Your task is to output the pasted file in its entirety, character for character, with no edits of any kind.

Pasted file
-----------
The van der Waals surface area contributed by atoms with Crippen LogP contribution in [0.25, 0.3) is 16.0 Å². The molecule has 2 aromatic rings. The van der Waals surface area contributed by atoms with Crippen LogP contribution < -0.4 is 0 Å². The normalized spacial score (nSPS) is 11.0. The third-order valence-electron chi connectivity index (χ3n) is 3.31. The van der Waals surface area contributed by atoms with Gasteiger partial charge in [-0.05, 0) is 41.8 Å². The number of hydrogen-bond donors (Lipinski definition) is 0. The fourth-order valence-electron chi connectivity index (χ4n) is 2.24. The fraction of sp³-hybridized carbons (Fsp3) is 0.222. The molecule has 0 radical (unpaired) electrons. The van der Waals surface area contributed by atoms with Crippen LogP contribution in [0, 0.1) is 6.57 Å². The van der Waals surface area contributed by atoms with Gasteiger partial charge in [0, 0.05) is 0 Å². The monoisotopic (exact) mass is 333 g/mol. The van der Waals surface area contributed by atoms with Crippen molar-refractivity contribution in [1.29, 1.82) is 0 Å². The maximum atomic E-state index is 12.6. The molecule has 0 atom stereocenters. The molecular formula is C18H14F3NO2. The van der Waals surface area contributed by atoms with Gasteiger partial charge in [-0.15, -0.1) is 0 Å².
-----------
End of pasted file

The van der Waals surface area contributed by atoms with Crippen LogP contribution in [0.25, 0.3) is 16.0 Å². The molecule has 2 aromatic rings. The van der Waals surface area contributed by atoms with Crippen LogP contribution < -0.4 is 0 Å². The normalized spacial score (nSPS) is 11.0. The third-order valence-electron chi connectivity index (χ3n) is 3.31. The van der Waals surface area contributed by atoms with Gasteiger partial charge in [-0.05, 0) is 41.8 Å². The number of hydrogen-bond donors (Lipinski definition) is 0. The fourth-order valence-electron chi connectivity index (χ4n) is 2.24. The fraction of sp³-hybridized carbons (Fsp3) is 0.222. The molecule has 0 radical (unpaired) electrons. The van der Waals surface area contributed by atoms with Crippen LogP contribution in [0, 0.1) is 6.57 Å². The van der Waals surface area contributed by atoms with Gasteiger partial charge in [0, 0.05) is 0 Å². The monoisotopic (exact) mass is 333 g/mol. The van der Waals surface area contributed by atoms with Crippen molar-refractivity contribution in [1.29, 1.82) is 0 Å². The maximum atomic E-state index is 12.6. The molecule has 0 atom stereocenters. The molecular formula is C18H14F3NO2. The van der Waals surface area contributed by atoms with Gasteiger partial charge in [-0.15, -0.1) is 0 Å².